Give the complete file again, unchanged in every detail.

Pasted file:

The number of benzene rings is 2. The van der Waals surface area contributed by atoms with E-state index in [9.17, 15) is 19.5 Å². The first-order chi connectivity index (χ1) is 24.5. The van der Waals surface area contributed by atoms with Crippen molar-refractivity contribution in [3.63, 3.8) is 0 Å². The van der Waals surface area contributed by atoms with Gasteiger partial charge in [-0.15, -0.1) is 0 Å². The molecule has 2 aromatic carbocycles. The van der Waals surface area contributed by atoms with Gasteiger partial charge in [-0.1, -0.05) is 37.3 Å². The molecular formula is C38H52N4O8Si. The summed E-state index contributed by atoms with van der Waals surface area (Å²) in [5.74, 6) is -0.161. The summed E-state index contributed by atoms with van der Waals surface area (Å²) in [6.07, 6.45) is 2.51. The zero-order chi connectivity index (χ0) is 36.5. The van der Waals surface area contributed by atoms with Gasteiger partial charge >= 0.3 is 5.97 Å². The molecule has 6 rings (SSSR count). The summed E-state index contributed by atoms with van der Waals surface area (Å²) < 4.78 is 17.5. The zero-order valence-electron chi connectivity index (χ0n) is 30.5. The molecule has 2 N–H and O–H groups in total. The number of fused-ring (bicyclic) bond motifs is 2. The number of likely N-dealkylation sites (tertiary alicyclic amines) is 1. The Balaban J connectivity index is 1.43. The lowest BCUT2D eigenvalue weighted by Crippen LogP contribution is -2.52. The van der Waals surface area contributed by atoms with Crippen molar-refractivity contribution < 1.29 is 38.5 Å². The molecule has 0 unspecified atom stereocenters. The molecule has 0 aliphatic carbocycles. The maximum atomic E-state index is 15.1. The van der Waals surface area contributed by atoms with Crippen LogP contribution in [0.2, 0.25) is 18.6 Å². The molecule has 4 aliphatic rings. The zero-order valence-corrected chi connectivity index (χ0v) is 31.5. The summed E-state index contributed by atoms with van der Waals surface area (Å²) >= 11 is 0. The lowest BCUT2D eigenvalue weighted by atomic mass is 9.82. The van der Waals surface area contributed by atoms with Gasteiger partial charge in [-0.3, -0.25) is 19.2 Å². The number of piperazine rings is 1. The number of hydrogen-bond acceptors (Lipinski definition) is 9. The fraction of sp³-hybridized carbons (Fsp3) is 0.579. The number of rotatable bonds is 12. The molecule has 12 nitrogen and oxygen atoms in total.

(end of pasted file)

The number of benzene rings is 2. The van der Waals surface area contributed by atoms with E-state index in [9.17, 15) is 19.5 Å². The first-order chi connectivity index (χ1) is 24.5. The van der Waals surface area contributed by atoms with Crippen molar-refractivity contribution in [3.63, 3.8) is 0 Å². The van der Waals surface area contributed by atoms with Gasteiger partial charge in [-0.15, -0.1) is 0 Å². The molecule has 2 aromatic carbocycles. The van der Waals surface area contributed by atoms with Gasteiger partial charge in [-0.1, -0.05) is 37.3 Å². The molecular formula is C38H52N4O8Si. The summed E-state index contributed by atoms with van der Waals surface area (Å²) in [5.74, 6) is -0.161. The summed E-state index contributed by atoms with van der Waals surface area (Å²) in [6.07, 6.45) is 2.51. The zero-order chi connectivity index (χ0) is 36.5. The van der Waals surface area contributed by atoms with Gasteiger partial charge >= 0.3 is 5.97 Å². The molecule has 6 rings (SSSR count). The summed E-state index contributed by atoms with van der Waals surface area (Å²) < 4.78 is 17.5. The zero-order valence-electron chi connectivity index (χ0n) is 30.5. The molecule has 2 N–H and O–H groups in total. The number of fused-ring (bicyclic) bond motifs is 2. The number of likely N-dealkylation sites (tertiary alicyclic amines) is 1. The Balaban J connectivity index is 1.43. The lowest BCUT2D eigenvalue weighted by Crippen LogP contribution is -2.52. The van der Waals surface area contributed by atoms with Crippen molar-refractivity contribution < 1.29 is 38.5 Å². The molecule has 0 unspecified atom stereocenters. The molecule has 0 aliphatic carbocycles. The maximum atomic E-state index is 15.1. The van der Waals surface area contributed by atoms with Crippen LogP contribution in [0.2, 0.25) is 18.6 Å². The molecule has 4 aliphatic rings. The zero-order valence-corrected chi connectivity index (χ0v) is 31.5. The summed E-state index contributed by atoms with van der Waals surface area (Å²) >= 11 is 0. The lowest BCUT2D eigenvalue weighted by atomic mass is 9.82. The van der Waals surface area contributed by atoms with Gasteiger partial charge in [-0.3, -0.25) is 19.2 Å². The number of piperazine rings is 1. The number of hydrogen-bond acceptors (Lipinski definition) is 9. The fraction of sp³-hybridized carbons (Fsp3) is 0.579. The number of rotatable bonds is 12. The molecule has 12 nitrogen and oxygen atoms in total.